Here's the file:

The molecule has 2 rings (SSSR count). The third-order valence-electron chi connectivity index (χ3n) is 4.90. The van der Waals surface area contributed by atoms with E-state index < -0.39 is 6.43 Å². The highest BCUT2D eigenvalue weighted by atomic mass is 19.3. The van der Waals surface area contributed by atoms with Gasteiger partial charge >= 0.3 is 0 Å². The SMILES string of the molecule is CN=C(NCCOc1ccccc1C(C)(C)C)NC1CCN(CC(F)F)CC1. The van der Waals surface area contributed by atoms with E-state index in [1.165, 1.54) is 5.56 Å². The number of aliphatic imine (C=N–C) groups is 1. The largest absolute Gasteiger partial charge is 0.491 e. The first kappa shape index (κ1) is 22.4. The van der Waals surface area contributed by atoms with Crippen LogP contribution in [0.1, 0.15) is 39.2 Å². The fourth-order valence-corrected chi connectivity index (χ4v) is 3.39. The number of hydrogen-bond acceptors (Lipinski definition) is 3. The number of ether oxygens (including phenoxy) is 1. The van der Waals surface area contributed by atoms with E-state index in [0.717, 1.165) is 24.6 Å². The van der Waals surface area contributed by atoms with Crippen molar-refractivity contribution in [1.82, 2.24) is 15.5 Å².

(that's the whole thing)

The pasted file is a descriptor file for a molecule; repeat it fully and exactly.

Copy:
The molecule has 2 rings (SSSR count). The third-order valence-electron chi connectivity index (χ3n) is 4.90. The van der Waals surface area contributed by atoms with E-state index < -0.39 is 6.43 Å². The highest BCUT2D eigenvalue weighted by atomic mass is 19.3. The van der Waals surface area contributed by atoms with Gasteiger partial charge >= 0.3 is 0 Å². The SMILES string of the molecule is CN=C(NCCOc1ccccc1C(C)(C)C)NC1CCN(CC(F)F)CC1. The van der Waals surface area contributed by atoms with E-state index in [1.165, 1.54) is 5.56 Å². The number of aliphatic imine (C=N–C) groups is 1. The largest absolute Gasteiger partial charge is 0.491 e. The first kappa shape index (κ1) is 22.4. The van der Waals surface area contributed by atoms with Crippen LogP contribution in [0.1, 0.15) is 39.2 Å². The fourth-order valence-corrected chi connectivity index (χ4v) is 3.39. The number of hydrogen-bond acceptors (Lipinski definition) is 3. The number of ether oxygens (including phenoxy) is 1. The van der Waals surface area contributed by atoms with E-state index in [0.717, 1.165) is 24.6 Å². The van der Waals surface area contributed by atoms with Crippen molar-refractivity contribution in [1.82, 2.24) is 15.5 Å².